May 18, 2013

Pentecost: A mission of peace and forgiveness





(El Greco)
"Receive the Holy Spirit"
 

Acts 2: 1-11
1 Cor 12: 3b – 7, 1
Jn 20: 19-23

Come, Holy Spirit, come!
And from your celestial home
Shed a ray of light divine!

Everything that is big begins very small.  Everything from mountains, to plants, to animals, to a distant sound that grows in intensity as it approaches, to we humans.  Trees begins as seeds, animals and humans begin as a very tiny cluster of living cells that grow exponentially over time into a small baby that will continue its growth towards maturity.  Even ideas often begin very simple and once implemented they become far more complex.

So the same principal is true with the Church.  Before Pentecost, the most loyal followers of Jesus could fit inside one room. Today, Christians count in the billions and the Catholic Church alone is about 1.5 billion members across the globe.  Anywhere you go in the world today, you will find a Catholic Church and other sects of Christians established worldwide. But the explosion of worldwide Christianity over the last twenty centuries has been born of what the world would not consider the formula for success.

Unlike what we hear from our culture as the sign of a successful life: a life filled with no pain, with material comfort, with physical beauty, with no sadness or challenges, the message of the Gospel through the words of Jesus call us to: take up our cross, to accept some level of persecution for what we believe, to control our desires and impulses, to serve our neighbor with a generous heart, to forgive our enemies, to gather regularly with our fellow brothers and sisters in the faith, and to follow Christ up a steep and narrow path. Did you ever hear this coming from a New York advertising agency?  

If we relied merely on human intellect and ability alone, trusting in our own talent and genius, the Christian message would have disappeared centuries ago.  We would be reading about the Christian faith in history books as a well-intentioned but failed effort to bring goodness to humanity. So, we might safely say that something more could be attributed to the endurance of the Christian faith. That could only be because of the Feast we celebrate today – that constant abiding and living presence of the Holy Spirit which gives the Church its life and preserves it in truth and charity. This faith is of divine origin and the gift of the Holy Spirit is that of God himself, which sustains this life and preserves it from age to age.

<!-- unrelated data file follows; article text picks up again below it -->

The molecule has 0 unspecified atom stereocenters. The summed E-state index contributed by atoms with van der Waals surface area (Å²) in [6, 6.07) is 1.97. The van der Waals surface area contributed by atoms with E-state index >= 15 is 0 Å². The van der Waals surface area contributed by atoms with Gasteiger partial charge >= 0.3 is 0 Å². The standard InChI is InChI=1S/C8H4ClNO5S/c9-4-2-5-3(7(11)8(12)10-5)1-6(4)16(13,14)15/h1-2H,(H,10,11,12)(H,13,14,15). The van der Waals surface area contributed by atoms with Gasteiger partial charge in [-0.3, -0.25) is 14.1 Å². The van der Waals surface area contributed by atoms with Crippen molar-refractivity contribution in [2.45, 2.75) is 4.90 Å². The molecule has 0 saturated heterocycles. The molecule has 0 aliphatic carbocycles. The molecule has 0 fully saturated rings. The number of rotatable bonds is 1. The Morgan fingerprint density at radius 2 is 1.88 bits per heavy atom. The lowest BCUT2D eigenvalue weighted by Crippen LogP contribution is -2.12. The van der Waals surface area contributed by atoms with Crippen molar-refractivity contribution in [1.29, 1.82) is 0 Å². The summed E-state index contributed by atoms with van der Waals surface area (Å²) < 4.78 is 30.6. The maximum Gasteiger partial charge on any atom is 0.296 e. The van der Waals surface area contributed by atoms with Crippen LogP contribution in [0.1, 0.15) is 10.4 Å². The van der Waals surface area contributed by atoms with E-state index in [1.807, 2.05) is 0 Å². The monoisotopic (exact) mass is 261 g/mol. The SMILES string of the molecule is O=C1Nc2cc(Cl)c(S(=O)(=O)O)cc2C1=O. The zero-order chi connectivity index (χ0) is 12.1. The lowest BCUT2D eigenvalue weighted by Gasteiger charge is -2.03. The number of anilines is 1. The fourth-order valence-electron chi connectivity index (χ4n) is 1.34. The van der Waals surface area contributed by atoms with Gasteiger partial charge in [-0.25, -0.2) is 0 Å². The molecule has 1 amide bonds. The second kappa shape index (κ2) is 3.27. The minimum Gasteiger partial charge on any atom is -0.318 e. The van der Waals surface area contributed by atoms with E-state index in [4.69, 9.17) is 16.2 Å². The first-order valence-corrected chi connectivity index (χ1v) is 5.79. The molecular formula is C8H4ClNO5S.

The Holy Spirit reveals the constant intent of Jesus for the world and in particular for those who claim to follow him.  The Church has become the way in which the message of salvation is always made present for each generation.  This faith has become not just another philosophy to follow or a moral code to be formed by.  This faith has become a way to live based upon the message of a person who is recognized as the Word of God among us. So, today we mark the birthday of the Church born from the Spirit in our time and space.

We see in this “birth” the very mission of the Church.  The Apostles were changed by that Spirit, which also has the power to reform every one of us who are called to be loyal followers of Jesus in this time we find ourselves.

Before that first Pentecost, the Apostles were fearful, confused, disorganized, and in hiding.  After the Spirit came with wind, fire and language (Acts 2: 1-11), they became bold, courageous, and on fire for the Lord and his message.  Like an electric cable joined to a battery waiting to be recharged, the Spirit gave this power boost to the beginning age of Christianity. The Apostles needed that surge of courage and conviction to go out and share the good news as Jesus had commissioned them.

Peace and forgiveness is the gift Jesus gave in the Gospel today: “Peace be with you. As the Father has sent me, so I send you.  And when he said this, he breathed on them and said to them, receive the Holy Spirit. Whose sins you forgive are forgiven them, and whose sins you retain are retained.” (Jn 20: 21-23).  The mission of reconciliation with God and others given to a broken world is the gift of the Holy Spirit which Jesus has breathed upon us.

Where can we find this gift? In sacraments of healing and reconciliation but where else have you seen it?  What can we do to bring that healing to others and how courageous can we be in the face of contrary messages today?
O most blessed light divine,
Shine within these hearts of yours,
And our inmost being fill! . . .
Heal our wounds, our strength renew;
On our dryness pour your dew . . .
Guide the steps that go astray . . .

(From the Sequence for Pentecost)